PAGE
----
I remember that I became an aunt for the third time exactly a year ago, and I found it just as exciting and special as it was first time around. I couldn’t help but marvel at the perfection of my little niece’s tiny body and limbs – and of the process that had created her. For nine months she was growing in the perfect environment at the perfect temperature with just the right amount of light and shade. Everything she needed to become a perfect human being. When you think about it, you can understand why babies scream as soon as they’re born. What a shock to leave such a comfortable and familiar environment, what an assault on the senses!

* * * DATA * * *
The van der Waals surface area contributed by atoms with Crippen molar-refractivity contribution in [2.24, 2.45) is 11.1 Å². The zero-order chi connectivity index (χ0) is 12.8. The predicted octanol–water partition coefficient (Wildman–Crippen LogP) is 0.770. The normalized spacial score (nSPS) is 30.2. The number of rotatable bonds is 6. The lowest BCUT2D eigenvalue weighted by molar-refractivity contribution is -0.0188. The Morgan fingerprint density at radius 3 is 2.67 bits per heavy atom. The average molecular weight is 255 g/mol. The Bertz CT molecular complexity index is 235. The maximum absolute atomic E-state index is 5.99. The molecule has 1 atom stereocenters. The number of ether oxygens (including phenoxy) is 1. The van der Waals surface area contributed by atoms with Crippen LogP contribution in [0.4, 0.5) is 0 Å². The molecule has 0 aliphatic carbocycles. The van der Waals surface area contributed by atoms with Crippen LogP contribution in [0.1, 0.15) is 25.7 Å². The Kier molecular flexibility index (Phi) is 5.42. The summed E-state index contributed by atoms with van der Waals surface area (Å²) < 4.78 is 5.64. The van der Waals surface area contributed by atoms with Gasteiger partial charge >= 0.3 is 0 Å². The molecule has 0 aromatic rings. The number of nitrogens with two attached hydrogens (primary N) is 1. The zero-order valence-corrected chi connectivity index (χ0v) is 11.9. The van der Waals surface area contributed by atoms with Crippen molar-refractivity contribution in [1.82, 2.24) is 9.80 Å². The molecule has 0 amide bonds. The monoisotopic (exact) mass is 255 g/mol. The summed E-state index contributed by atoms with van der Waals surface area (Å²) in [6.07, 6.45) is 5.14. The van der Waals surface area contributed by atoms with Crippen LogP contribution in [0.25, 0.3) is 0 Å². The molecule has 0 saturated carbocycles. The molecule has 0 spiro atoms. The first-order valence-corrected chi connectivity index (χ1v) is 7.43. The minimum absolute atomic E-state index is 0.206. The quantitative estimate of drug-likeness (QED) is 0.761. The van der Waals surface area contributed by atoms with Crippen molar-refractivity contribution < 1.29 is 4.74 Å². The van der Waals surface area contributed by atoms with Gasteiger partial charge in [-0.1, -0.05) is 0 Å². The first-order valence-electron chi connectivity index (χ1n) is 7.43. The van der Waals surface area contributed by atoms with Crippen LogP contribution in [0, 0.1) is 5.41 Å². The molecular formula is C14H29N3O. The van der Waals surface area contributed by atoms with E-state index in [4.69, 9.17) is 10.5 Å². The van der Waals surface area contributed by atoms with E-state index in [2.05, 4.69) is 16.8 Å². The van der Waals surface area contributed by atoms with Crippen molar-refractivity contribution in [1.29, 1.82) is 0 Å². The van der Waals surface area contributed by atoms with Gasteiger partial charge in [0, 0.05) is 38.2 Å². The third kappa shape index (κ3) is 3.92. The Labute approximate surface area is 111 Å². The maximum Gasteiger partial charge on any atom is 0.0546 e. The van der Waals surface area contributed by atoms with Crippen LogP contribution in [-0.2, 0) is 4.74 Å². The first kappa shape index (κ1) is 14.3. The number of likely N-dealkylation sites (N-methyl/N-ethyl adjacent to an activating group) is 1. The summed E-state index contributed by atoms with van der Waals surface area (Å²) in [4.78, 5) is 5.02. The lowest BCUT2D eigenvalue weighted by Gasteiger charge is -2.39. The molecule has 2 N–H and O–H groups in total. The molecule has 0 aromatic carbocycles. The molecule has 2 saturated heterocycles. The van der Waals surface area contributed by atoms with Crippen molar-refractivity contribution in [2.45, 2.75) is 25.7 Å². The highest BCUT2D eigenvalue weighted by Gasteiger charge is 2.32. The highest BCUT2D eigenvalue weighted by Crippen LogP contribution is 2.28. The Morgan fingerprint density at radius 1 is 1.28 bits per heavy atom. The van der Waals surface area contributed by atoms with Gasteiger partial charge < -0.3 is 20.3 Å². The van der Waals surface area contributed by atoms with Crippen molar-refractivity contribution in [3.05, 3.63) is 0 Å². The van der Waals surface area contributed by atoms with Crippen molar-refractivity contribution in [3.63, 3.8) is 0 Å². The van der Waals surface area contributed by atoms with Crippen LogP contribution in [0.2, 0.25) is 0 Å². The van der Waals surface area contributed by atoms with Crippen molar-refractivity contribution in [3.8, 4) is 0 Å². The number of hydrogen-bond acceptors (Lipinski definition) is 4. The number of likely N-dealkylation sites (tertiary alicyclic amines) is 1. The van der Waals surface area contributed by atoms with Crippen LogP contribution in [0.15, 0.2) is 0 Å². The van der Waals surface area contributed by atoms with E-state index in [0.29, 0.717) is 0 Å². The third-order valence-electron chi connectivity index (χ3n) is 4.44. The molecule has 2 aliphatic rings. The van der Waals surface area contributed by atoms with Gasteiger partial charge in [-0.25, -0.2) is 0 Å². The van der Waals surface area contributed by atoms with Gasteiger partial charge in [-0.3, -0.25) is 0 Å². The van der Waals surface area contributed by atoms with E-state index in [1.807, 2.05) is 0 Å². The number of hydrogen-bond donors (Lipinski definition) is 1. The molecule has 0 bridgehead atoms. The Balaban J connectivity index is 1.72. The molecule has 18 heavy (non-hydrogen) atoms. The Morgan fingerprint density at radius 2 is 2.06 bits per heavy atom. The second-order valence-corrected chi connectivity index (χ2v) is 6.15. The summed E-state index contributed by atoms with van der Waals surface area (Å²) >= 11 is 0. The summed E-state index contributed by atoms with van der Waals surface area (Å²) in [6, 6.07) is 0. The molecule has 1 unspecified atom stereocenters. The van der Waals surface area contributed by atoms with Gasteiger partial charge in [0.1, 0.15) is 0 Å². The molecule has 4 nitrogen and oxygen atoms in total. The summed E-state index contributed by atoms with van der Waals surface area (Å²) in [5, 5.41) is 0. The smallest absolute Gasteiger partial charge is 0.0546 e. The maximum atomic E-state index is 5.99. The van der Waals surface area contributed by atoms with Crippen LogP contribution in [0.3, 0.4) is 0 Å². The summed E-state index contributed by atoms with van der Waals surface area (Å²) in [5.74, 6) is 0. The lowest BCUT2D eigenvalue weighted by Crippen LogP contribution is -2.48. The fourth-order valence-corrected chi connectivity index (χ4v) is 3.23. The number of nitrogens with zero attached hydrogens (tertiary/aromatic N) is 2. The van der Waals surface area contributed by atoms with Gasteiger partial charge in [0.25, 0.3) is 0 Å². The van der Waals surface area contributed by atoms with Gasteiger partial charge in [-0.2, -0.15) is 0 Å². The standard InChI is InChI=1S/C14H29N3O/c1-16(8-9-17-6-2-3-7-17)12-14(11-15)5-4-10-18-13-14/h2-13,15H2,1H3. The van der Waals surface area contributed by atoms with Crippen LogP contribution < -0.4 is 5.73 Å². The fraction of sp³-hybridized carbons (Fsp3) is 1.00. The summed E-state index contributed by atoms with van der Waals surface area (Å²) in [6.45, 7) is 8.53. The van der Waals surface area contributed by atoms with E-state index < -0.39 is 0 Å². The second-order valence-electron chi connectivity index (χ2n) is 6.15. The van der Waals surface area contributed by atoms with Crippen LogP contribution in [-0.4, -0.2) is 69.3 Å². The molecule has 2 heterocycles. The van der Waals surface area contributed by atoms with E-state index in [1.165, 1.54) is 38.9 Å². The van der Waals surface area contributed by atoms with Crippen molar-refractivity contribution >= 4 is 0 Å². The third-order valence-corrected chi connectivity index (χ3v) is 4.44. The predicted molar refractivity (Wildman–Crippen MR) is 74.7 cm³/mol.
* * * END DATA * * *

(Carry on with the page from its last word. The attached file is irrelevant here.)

Of course, there are also times that the baby will be affected by some of the goings on outside that warm, safe place. A physical shock (such as the mother falling or experiencing significant pain) or high levels of anxiety will disturb that calm and comfortable interior. While it is impossible to avoid everyday stress and worry (as life, sadly, doesn’t always turn out as we might hope) research has shown that high levels of stress can adversely affect the developing foetus, causing behavioural and developmental problems. A study conducted a couple of years ago found that babies whose mothers had experienced significant stress in pregnancy (such as a bereavement or severe relationship problems) had on average a 10 point lower IQ than those without.